Thursday September 26,2013
Yves Kammerer Business Development Director
A recent article on Mashable states that three out of four people in the United Arab Emirates owns a smartphone, making it the country with the highest smartphone penetration in the world. Following the UAE are South Korea, Saudi Arabia and Singapore. This trend is spreading quickly across the entire Middle East with other countries like Egypt leading the pack.
Google’s Our Mobile Planet report from Q1 of 2013 states that 56 per cent of those surveyed in the UAE use their smartphones to access the internet daily, with the primary smartphone activities being to browse the internet followed by taking a picture or video, sending an email, social networking and watching videos on a video sharing site such as YouTube. Already, this paints a picture of an always-connected consumer with all signs pointing towards this trend increasing not only in the UAE but the ME also.
Furthermore, with the roll-out of higher-performing networks (such as 4G and LTE) and devices that offer seamless connectivity, we will increasingly see the decline of the “transaction-based” user and the rise of the “always-connected” user. A “transaction-based user” is an individual who will typically connect to the internet to conduct an activity (such as to make a purchase or to stream content), and then log off. The user sparingly uses bandwidth and does not rely on connectivity for every aspect of their life.
Another ‘always-connected’ consumer trend also prevalent in the ME is the extended use of Over the Top (OTT) services such as Instagram, Viber, WhatsApp and Twitter which are enabling and encouraging consumers to share pictures, videos and thoughts instantly with friends, family and colleagues. Analysys Mason’s survey reported that 80% of mobile internet users in the Middle East and Africa (MEA) access OTT messaging services, of which 44% use WhatsApp messenger. In fact, there are more and more cases where consumers are buying smartphones and selecting their Data plans just so they can be socially connected all the time. Striving to create implicit loyalty, some operators have resorted to offering unlimited packages or free Data offers to include constant access to popular services like Twitter and Facebook.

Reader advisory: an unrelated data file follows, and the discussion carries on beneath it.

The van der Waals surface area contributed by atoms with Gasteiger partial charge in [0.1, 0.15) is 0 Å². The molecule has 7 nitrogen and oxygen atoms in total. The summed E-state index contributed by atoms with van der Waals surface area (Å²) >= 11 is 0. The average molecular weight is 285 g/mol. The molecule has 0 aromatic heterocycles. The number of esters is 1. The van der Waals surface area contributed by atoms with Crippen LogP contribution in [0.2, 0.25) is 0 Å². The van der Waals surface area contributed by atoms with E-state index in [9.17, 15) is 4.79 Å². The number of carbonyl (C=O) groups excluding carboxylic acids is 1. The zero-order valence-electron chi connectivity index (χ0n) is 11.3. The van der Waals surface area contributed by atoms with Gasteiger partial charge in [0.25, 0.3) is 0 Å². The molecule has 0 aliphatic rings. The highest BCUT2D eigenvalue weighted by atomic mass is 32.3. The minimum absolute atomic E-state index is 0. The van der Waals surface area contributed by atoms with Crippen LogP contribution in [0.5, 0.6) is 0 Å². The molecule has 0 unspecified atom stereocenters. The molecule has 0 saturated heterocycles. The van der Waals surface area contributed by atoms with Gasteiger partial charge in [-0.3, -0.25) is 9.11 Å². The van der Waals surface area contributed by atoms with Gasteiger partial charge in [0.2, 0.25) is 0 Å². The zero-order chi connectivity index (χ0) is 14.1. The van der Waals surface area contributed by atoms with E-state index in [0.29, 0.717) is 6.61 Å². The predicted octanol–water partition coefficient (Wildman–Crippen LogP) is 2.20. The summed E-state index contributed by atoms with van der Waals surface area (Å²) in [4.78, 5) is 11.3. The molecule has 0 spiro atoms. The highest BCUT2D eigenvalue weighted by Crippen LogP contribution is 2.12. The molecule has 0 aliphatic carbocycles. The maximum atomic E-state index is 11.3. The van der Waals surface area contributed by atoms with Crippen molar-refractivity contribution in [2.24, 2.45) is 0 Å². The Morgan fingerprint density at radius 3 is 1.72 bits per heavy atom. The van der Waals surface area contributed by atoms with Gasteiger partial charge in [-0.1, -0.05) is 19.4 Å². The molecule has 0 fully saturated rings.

Ultimately, the rise of the always-connected user also means that internet connectivity prices should drop as mobile operators vie for consumer loyalty. However I do believe that this trend does not necessarily mean the start of new profit eroding price wars further threatening operators’ revenues. On the contrary, there are real opportunities for operators to monetise the population’s rapidly growing appetite for mobile internet activities. For instance, operators can drive Data Upsell and build customer satisfaction and loyalty through smart marketing which delivers highly personalised campaigns with specific and timely Data offers that are best suited to subscribers’ needs and Data consumption levels. Another way is to use predictive analytics to enable operators to precisely and, importantly, promptly target those customers who will be the most receptive to specific data upsell offers.
So as both the customer touch points and marketing opportunities for mobile operators are clearly increasing, this is an area which requires careful planning and precise execution. More often than not, the always-connected consumer is emotionally connected to their device and as marketers, we have to ensure our efforts are more personally relevant in their nature in order to resonate and be well received by the target audience.
This article was published on Developing Telecoms.Share this